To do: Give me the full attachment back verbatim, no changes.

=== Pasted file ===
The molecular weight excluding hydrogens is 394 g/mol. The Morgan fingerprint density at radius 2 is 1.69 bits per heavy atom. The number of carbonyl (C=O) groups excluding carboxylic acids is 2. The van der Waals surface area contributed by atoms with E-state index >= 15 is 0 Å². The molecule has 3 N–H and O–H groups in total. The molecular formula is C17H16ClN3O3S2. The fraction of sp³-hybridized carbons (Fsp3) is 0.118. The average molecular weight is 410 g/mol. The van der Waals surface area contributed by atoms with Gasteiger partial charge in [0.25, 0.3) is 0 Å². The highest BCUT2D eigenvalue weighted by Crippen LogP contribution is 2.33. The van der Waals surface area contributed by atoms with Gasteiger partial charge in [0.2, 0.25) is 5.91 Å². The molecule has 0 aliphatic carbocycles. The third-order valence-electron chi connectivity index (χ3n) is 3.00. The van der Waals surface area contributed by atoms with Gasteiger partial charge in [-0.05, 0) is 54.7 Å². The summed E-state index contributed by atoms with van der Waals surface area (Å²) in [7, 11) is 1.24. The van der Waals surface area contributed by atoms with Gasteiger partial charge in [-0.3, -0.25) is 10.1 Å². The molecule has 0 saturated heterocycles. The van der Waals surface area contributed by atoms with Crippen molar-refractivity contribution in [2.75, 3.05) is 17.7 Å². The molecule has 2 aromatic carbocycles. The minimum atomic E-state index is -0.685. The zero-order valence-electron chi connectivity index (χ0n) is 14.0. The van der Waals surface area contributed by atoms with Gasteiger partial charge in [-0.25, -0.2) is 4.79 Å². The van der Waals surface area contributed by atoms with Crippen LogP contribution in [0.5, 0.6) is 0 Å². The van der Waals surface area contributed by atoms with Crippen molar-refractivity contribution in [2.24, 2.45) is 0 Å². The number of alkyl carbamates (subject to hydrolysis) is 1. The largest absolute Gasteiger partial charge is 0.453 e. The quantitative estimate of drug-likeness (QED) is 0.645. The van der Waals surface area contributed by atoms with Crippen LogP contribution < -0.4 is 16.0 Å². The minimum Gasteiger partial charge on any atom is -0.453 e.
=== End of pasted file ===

The molecular weight excluding hydrogens is 394 g/mol. The Morgan fingerprint density at radius 2 is 1.69 bits per heavy atom. The number of carbonyl (C=O) groups excluding carboxylic acids is 2. The van der Waals surface area contributed by atoms with E-state index >= 15 is 0 Å². The molecule has 3 N–H and O–H groups in total. The molecular formula is C17H16ClN3O3S2. The fraction of sp³-hybridized carbons (Fsp3) is 0.118. The average molecular weight is 410 g/mol. The van der Waals surface area contributed by atoms with Gasteiger partial charge in [0.25, 0.3) is 0 Å². The highest BCUT2D eigenvalue weighted by Crippen LogP contribution is 2.33. The van der Waals surface area contributed by atoms with Gasteiger partial charge in [0.2, 0.25) is 5.91 Å². The molecule has 0 aliphatic carbocycles. The third-order valence-electron chi connectivity index (χ3n) is 3.00. The van der Waals surface area contributed by atoms with Gasteiger partial charge in [-0.05, 0) is 54.7 Å². The summed E-state index contributed by atoms with van der Waals surface area (Å²) in [7, 11) is 1.24. The van der Waals surface area contributed by atoms with Gasteiger partial charge in [-0.3, -0.25) is 10.1 Å². The molecule has 0 saturated heterocycles. The van der Waals surface area contributed by atoms with Crippen molar-refractivity contribution in [2.75, 3.05) is 17.7 Å². The molecule has 2 aromatic carbocycles. The minimum atomic E-state index is -0.685. The zero-order valence-electron chi connectivity index (χ0n) is 14.0. The van der Waals surface area contributed by atoms with Gasteiger partial charge in [-0.25, -0.2) is 4.79 Å². The van der Waals surface area contributed by atoms with Crippen LogP contribution in [0.5, 0.6) is 0 Å². The van der Waals surface area contributed by atoms with Crippen molar-refractivity contribution in [2.24, 2.45) is 0 Å². The number of alkyl carbamates (subject to hydrolysis) is 1. The largest absolute Gasteiger partial charge is 0.453 e. The quantitative estimate of drug-likeness (QED) is 0.645. The van der Waals surface area contributed by atoms with Crippen LogP contribution < -0.4 is 16.0 Å². The minimum Gasteiger partial charge on any atom is -0.453 e.